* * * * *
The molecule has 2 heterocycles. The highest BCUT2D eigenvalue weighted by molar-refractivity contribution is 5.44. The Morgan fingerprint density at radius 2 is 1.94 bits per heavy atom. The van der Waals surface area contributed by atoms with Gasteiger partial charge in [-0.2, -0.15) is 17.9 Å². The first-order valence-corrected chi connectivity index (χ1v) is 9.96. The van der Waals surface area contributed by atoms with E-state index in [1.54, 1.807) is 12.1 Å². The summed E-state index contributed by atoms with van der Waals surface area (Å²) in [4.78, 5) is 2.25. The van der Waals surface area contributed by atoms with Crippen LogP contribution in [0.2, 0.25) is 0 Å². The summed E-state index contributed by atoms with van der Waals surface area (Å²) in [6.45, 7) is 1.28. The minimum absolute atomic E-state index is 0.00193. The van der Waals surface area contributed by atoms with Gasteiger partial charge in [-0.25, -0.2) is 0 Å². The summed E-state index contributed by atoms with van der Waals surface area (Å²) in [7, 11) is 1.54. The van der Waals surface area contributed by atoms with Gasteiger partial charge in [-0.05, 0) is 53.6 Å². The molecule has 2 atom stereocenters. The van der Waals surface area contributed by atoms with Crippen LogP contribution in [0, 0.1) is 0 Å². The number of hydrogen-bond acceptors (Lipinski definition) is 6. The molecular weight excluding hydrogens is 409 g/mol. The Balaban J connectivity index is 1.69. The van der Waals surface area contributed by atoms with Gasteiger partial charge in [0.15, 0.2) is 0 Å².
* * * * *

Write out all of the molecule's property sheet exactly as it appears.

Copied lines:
The molecule has 2 heterocycles. The highest BCUT2D eigenvalue weighted by molar-refractivity contribution is 5.44. The Morgan fingerprint density at radius 2 is 1.94 bits per heavy atom. The van der Waals surface area contributed by atoms with Gasteiger partial charge in [-0.2, -0.15) is 17.9 Å². The first-order valence-corrected chi connectivity index (χ1v) is 9.96. The van der Waals surface area contributed by atoms with E-state index in [1.54, 1.807) is 12.1 Å². The summed E-state index contributed by atoms with van der Waals surface area (Å²) in [4.78, 5) is 2.25. The van der Waals surface area contributed by atoms with Crippen LogP contribution in [0.2, 0.25) is 0 Å². The summed E-state index contributed by atoms with van der Waals surface area (Å²) in [6.45, 7) is 1.28. The minimum absolute atomic E-state index is 0.00193. The van der Waals surface area contributed by atoms with Gasteiger partial charge in [-0.25, -0.2) is 0 Å². The summed E-state index contributed by atoms with van der Waals surface area (Å²) in [7, 11) is 1.54. The van der Waals surface area contributed by atoms with Gasteiger partial charge in [-0.05, 0) is 53.6 Å². The molecule has 2 atom stereocenters. The van der Waals surface area contributed by atoms with Crippen LogP contribution in [0, 0.1) is 0 Å². The number of hydrogen-bond acceptors (Lipinski definition) is 6. The molecular weight excluding hydrogens is 409 g/mol. The Balaban J connectivity index is 1.69. The van der Waals surface area contributed by atoms with Gasteiger partial charge in [0.15, 0.2) is 0 Å².